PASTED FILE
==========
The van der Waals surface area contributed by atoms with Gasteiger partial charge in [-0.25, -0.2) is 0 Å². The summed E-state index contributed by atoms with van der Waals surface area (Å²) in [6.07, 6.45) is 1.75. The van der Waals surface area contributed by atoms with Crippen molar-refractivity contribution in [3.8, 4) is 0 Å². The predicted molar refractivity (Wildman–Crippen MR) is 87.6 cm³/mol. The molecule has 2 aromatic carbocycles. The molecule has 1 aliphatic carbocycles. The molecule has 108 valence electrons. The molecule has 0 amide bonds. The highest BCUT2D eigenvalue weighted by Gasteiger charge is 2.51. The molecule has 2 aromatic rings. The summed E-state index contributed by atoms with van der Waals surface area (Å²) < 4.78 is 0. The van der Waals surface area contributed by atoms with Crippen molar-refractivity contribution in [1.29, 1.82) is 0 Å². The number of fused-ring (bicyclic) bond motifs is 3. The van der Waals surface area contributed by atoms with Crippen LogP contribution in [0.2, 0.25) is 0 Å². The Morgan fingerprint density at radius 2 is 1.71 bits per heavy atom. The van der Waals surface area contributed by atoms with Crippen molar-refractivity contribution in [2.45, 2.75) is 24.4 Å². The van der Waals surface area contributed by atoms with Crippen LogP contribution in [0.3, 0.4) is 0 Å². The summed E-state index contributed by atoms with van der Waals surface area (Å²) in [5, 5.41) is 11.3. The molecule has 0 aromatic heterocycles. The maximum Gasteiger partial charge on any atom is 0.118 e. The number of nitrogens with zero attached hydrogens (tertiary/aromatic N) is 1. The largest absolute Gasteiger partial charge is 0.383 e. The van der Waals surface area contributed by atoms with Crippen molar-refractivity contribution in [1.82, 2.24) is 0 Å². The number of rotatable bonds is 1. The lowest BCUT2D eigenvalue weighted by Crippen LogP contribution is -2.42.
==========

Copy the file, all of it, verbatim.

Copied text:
The van der Waals surface area contributed by atoms with Gasteiger partial charge in [-0.25, -0.2) is 0 Å². The summed E-state index contributed by atoms with van der Waals surface area (Å²) in [6.07, 6.45) is 1.75. The van der Waals surface area contributed by atoms with Crippen molar-refractivity contribution in [3.8, 4) is 0 Å². The predicted molar refractivity (Wildman–Crippen MR) is 87.6 cm³/mol. The molecule has 2 aromatic carbocycles. The molecule has 1 aliphatic carbocycles. The molecule has 108 valence electrons. The molecule has 0 amide bonds. The highest BCUT2D eigenvalue weighted by Gasteiger charge is 2.51. The molecule has 2 aromatic rings. The summed E-state index contributed by atoms with van der Waals surface area (Å²) < 4.78 is 0. The van der Waals surface area contributed by atoms with Crippen molar-refractivity contribution in [1.29, 1.82) is 0 Å². The number of fused-ring (bicyclic) bond motifs is 3. The van der Waals surface area contributed by atoms with Crippen LogP contribution in [0.2, 0.25) is 0 Å². The Morgan fingerprint density at radius 2 is 1.71 bits per heavy atom. The van der Waals surface area contributed by atoms with Crippen molar-refractivity contribution in [2.45, 2.75) is 24.4 Å². The van der Waals surface area contributed by atoms with Crippen LogP contribution in [0.3, 0.4) is 0 Å². The summed E-state index contributed by atoms with van der Waals surface area (Å²) in [5, 5.41) is 11.3. The molecule has 0 aromatic heterocycles. The maximum Gasteiger partial charge on any atom is 0.118 e. The number of nitrogens with zero attached hydrogens (tertiary/aromatic N) is 1. The largest absolute Gasteiger partial charge is 0.383 e. The van der Waals surface area contributed by atoms with Crippen molar-refractivity contribution in [1.82, 2.24) is 0 Å². The number of rotatable bonds is 1. The lowest BCUT2D eigenvalue weighted by Crippen LogP contribution is -2.42.